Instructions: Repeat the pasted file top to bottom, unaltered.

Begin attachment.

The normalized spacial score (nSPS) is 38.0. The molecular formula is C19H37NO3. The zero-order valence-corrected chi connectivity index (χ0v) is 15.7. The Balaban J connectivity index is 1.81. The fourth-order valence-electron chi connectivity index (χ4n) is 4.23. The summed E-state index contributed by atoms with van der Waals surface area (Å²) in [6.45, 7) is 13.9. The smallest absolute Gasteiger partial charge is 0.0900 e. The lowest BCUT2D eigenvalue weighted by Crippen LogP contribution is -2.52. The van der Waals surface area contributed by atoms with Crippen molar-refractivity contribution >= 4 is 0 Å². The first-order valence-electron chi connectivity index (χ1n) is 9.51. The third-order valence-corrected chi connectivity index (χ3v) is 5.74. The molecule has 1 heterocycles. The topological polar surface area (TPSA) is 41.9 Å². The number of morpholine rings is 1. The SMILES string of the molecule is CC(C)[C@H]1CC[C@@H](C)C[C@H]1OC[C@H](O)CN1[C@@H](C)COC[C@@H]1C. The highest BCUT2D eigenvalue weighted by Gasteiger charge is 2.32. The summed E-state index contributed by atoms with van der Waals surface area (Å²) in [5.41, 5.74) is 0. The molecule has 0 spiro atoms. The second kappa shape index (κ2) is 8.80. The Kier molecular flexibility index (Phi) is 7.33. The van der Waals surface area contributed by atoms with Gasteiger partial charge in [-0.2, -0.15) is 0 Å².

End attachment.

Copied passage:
The normalized spacial score (nSPS) is 38.0. The molecular formula is C19H37NO3. The zero-order valence-corrected chi connectivity index (χ0v) is 15.7. The Balaban J connectivity index is 1.81. The fourth-order valence-electron chi connectivity index (χ4n) is 4.23. The summed E-state index contributed by atoms with van der Waals surface area (Å²) in [6.45, 7) is 13.9. The smallest absolute Gasteiger partial charge is 0.0900 e. The lowest BCUT2D eigenvalue weighted by Crippen LogP contribution is -2.52. The van der Waals surface area contributed by atoms with Crippen molar-refractivity contribution >= 4 is 0 Å². The first-order valence-electron chi connectivity index (χ1n) is 9.51. The third-order valence-corrected chi connectivity index (χ3v) is 5.74. The molecule has 1 heterocycles. The topological polar surface area (TPSA) is 41.9 Å². The number of morpholine rings is 1. The SMILES string of the molecule is CC(C)[C@H]1CC[C@@H](C)C[C@H]1OC[C@H](O)CN1[C@@H](C)COC[C@@H]1C. The highest BCUT2D eigenvalue weighted by Gasteiger charge is 2.32. The summed E-state index contributed by atoms with van der Waals surface area (Å²) in [5.41, 5.74) is 0. The molecule has 0 spiro atoms. The second kappa shape index (κ2) is 8.80. The Kier molecular flexibility index (Phi) is 7.33. The van der Waals surface area contributed by atoms with Gasteiger partial charge in [-0.2, -0.15) is 0 Å².